1. Re: “as a profession, it’s really time to stop being so hearing aid sales-centric and focus on hearing needs … inform technology choices”.

      I think Cynthia has it right here, in that it’s the client’s NEEDS that NEED to be serviced. If that’s done, the sale will occur. As a hearing loop installer, I too often see it from the other side where e.g., a church full of people have hearing aids that can connect with almost any technology, except for the simplest one – because there’s no working telecoil. Why deny anyone full access to every technology? Maximize the multiple environmental listening utility (MELU) for everyone that walks through your door, through service that no one else (big box?) can match.

      1. Like Bill, I come from a different side, that of a long time hearing aid user. I would certainly look forward to seeing the audiologist profession “stop being so hearing aid sales-centric and focus on hearing needs.” Too many of the audiologists that I have seen over the decades have functioned as little more than specialized salespeople, just fitting me with a hearing aid, collecting the big cash payment, and sending me out the door without another word of advice. I have had a severe hearing loss in both ears since childhood, but not one audiologist that I saw as a kid ever recommended that I take a class in speechreading, suggested that I try using an amplified telephone, or even mentioned any other hearing technology besides the expensive aids. Even now, after all my experience with hearing aids, I’m finding it difficult both to find local audiologists who will sell me an aid unbundled as well as to identify a health insurance company that will provide any coverage for hearing aids at all. I commend the idea of convincing insurance companies to provide coverage for regular compensation, such as a joint copayment for each visit, so that audiologists are not so highly dependent on the revenue from hearing aid sales alone (and hopefully would not need to charge such high margins when selling aids).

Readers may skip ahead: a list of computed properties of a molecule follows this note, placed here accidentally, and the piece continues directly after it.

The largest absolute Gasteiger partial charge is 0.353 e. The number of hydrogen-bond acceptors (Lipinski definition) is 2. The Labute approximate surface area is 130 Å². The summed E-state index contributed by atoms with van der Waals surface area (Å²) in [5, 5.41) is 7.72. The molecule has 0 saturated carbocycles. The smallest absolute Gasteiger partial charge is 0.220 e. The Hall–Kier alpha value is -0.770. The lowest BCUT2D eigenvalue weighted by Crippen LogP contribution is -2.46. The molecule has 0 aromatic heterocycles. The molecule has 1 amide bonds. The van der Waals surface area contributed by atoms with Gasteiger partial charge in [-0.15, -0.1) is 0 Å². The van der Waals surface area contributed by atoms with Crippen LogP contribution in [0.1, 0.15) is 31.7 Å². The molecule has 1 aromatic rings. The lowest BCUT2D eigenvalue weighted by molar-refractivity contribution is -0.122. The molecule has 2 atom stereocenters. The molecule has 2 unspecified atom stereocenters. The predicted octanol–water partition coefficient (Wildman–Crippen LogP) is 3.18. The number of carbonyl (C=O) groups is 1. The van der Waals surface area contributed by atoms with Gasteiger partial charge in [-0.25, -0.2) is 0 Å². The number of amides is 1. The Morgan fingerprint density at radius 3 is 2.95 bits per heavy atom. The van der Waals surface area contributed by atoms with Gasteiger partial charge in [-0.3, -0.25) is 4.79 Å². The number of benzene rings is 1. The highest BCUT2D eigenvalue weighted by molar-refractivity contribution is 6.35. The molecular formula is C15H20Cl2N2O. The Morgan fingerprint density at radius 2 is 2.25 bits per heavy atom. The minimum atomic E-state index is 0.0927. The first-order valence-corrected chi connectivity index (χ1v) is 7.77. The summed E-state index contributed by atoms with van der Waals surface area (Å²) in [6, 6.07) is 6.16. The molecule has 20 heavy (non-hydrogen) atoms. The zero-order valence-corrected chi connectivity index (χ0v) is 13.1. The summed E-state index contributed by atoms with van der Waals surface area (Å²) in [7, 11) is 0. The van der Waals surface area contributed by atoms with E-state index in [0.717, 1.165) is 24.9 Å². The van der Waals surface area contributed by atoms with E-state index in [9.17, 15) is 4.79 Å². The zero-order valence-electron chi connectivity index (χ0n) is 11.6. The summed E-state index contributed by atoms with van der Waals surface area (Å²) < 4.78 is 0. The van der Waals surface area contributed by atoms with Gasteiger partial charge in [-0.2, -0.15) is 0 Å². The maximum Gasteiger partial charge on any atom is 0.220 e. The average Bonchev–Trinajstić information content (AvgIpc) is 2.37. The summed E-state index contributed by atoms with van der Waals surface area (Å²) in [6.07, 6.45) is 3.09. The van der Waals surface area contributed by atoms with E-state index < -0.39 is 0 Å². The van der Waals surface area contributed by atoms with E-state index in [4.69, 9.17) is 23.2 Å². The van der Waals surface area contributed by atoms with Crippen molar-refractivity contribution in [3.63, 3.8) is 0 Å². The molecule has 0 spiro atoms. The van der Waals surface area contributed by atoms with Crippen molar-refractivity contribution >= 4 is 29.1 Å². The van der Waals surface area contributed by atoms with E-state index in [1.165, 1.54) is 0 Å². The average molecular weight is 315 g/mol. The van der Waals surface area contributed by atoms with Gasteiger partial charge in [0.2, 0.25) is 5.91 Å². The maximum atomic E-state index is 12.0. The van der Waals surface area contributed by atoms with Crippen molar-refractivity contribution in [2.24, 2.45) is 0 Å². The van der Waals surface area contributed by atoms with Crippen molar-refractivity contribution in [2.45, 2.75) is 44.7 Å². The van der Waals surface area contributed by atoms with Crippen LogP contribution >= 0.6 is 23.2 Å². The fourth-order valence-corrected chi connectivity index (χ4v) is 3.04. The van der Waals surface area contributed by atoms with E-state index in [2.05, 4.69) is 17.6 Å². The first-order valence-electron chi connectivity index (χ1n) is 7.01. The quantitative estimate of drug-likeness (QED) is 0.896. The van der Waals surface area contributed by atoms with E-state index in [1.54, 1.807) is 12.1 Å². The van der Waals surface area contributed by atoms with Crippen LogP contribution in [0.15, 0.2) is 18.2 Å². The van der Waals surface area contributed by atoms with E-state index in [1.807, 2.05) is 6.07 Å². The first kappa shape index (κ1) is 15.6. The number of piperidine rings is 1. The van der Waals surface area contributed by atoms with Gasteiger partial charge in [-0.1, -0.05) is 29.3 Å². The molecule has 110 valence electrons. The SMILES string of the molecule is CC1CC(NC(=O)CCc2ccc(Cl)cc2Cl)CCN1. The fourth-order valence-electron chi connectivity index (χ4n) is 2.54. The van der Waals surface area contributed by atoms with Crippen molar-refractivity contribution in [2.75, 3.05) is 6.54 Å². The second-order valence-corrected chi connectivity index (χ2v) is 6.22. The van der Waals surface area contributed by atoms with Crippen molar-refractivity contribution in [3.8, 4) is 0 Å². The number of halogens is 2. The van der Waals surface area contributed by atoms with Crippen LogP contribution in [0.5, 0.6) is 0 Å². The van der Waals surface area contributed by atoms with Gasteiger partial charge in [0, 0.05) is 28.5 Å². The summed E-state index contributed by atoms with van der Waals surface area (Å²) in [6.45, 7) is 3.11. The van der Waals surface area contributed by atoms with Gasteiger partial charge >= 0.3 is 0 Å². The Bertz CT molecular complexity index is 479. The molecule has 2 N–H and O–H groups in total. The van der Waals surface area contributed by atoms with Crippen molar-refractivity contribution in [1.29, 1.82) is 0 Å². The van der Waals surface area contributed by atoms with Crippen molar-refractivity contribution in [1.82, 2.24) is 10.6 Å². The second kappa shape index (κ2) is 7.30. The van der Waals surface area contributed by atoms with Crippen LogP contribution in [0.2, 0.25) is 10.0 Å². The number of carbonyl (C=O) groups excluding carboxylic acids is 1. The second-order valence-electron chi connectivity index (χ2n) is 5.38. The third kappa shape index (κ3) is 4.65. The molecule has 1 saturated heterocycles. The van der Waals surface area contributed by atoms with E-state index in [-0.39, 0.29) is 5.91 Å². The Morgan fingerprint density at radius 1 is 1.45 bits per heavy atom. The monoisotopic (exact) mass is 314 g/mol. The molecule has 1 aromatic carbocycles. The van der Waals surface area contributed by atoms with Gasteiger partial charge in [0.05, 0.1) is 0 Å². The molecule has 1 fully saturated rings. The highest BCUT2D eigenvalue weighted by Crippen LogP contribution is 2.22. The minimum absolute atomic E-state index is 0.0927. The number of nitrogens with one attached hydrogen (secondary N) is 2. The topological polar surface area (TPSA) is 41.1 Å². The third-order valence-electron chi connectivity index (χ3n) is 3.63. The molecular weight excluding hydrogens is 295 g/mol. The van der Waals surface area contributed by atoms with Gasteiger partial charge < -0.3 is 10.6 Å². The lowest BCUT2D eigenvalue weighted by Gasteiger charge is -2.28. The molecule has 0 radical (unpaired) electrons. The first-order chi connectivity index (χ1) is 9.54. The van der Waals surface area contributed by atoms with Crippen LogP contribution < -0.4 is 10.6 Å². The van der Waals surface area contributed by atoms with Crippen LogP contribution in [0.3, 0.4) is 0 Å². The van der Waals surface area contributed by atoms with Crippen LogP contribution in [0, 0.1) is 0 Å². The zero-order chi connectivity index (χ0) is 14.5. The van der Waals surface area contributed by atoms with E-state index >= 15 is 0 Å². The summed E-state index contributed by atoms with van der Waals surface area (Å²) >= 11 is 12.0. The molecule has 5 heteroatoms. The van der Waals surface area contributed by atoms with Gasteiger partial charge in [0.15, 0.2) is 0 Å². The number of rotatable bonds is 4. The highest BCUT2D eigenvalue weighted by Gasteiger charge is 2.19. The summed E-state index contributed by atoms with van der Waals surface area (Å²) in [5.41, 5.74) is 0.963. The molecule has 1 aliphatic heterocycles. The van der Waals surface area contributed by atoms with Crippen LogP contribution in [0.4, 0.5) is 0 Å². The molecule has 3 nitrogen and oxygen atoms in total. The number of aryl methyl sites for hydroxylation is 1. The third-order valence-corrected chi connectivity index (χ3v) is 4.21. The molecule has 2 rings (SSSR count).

1. Cary

          Oh my. I am so sorry that no one audiologist has looked at you as a whole person with other needs than just a hearing aid wearer. It is common place in my office for us to offer to fill out paperwork for free amplified phones and CaptionCall phones that are also free. There are now some insurance companies that are offering hearing aid benefits — some benefits and programs are better than others. Some insurance companies limit you on your choices, — and the choices they offer may not be in your best interest. Check with your human resource person at the company where you work. EVERY plan can be negotiated by the company to include or exclude different benefits. Talk to your boss. There are also some support groups in my area for hard of hearing individuals. Lolly

      2. Hi Bill

        I am a pastor’s wife so I get it about churches. And, I find it frustrating that churches will not even investigate loops. There is a committee at church and I have given them information and information etc etc. No, we are spending money on a new screen so people can see prayers and songs. Frustrating because I know a number of people in the congregation who I have fit with aids, and they still have a hard time — sometimes. I am happy to activate any t-coil when my patient has a need for it. easy fix. Most want the bluetooth to pair with their cell phones.
        Lolly